Historic Diaries: Marquette and Joliet
Aug. 25, 1673: Entering The Illinois River
After nearly six weeks of paddling upstream, Marquette and Joliet finally reached the mouth of the Illinois River on August 25th. Although still going against the current, the Illinois was much smaller and less turbulent than the lower Mississippi. This became the preferred route of travelers going from the Great Lakes to St. Louis and points further south, and most commerce with the lower Mississippi subsequently by-passed the Fox-Wisconsin waterway.
The "parroquets" were the now-extinct Carolina parakeet. Joliet's "oxen" were, of course, buffalo, and his speculations about settlers yoking them to the plow show how optimistic he was about the Illinois Country.
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Marquette's Journal: "We have seen nothing like this river that we enter, as regards its fertility of soil, its prairies and woods; its cattle, elk, deer, wildcats, bustards [Canada geeese], swans, ducks, parroquets, and even beaver. There are many small lakes and rivers. That on which we sailed is wide, deep, and still, for 65 leagues."
Joliet: "The river which we named for Saint Louis [the Illinois River], which rises near the lower end of the lake of the Illinois, seemed to me the most beautiful, and most suitable for settlement. ... The river is wide and deep, abounding in catfish and sturgeon. Game is abundant there; oxen, cows, stags, does, and turkeys are found there in greater numbers than elsewhere. For a distance of eighty leagues, I did not pass a quarter of an hour without seeing some.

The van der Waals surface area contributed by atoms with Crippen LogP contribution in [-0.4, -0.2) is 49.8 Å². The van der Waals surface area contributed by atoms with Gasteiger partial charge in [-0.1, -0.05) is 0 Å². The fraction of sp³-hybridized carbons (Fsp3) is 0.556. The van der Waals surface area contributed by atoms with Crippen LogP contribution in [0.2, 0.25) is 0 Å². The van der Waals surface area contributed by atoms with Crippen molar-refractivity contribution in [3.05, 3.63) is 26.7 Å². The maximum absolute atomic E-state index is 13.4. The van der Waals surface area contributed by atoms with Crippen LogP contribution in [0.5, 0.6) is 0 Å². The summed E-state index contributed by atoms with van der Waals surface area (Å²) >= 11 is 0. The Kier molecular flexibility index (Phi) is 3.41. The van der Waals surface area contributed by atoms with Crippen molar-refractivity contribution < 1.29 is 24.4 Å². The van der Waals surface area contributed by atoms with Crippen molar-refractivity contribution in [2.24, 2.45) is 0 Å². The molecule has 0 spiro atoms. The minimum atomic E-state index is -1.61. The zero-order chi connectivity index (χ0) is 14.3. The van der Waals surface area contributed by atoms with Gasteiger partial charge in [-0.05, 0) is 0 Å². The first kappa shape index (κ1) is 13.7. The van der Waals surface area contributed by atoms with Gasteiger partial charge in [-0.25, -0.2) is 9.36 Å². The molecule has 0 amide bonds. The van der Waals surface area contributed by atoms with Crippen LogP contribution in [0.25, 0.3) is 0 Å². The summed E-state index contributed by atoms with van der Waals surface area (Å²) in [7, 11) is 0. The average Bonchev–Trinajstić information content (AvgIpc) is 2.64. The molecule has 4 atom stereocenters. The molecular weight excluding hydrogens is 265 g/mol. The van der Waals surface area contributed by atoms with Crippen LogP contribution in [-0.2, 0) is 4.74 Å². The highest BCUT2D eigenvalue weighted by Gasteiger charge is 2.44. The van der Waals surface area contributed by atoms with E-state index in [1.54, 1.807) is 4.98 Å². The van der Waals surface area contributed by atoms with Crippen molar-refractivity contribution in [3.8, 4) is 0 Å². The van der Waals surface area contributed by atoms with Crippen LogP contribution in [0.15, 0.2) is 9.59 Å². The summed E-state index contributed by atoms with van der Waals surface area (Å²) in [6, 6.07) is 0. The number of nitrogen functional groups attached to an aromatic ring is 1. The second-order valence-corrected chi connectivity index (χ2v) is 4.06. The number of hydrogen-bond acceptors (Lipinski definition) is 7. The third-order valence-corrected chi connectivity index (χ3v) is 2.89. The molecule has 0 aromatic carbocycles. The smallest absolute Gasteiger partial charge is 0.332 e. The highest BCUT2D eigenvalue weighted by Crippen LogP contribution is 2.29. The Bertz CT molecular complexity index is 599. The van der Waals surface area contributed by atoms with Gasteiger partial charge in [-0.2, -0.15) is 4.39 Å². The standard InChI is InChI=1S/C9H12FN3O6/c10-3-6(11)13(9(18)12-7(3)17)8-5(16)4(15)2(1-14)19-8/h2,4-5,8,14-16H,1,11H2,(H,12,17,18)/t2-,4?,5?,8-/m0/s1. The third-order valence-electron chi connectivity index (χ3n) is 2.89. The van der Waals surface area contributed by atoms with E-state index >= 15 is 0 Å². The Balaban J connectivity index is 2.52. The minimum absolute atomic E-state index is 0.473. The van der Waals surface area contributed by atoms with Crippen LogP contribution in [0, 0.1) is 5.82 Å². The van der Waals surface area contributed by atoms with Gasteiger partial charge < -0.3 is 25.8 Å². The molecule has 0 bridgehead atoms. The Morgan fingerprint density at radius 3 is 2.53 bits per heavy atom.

"There are prairies three, six, ten, and twenty leagues in length, and three in width, surrounded by forests of the same extent; beyond these, the prairies begin again, so that there is as much of one sort of land as of the other. Sometimes we saw the grass very short, and, at other times, five or six feet high; hemp, which grows naturally there, reaches a height of eight feet. A settler would not there spend ten years in cutting down and burning the trees; on the very day of his arrival, he could put his plow into the ground. And, if he had no oxen from France, he could use those of this country, or even the animals possessed by the Western Savages, on which they ride, as we do on horses.
" After sowing grain of all kinds, he might devote himself especially to planting the vine, and grafting fruit-trees; to dressing ox-hides, wherewith to make shoes; and with the wool of these oxen he could make cloth, much finer than most of that which we bring from France. Thus he would easily find in the country his food and clothing, and nothing would be wanting except salt; but, as he could make provision for it, it would not be very difficult to remedy that inconvenience."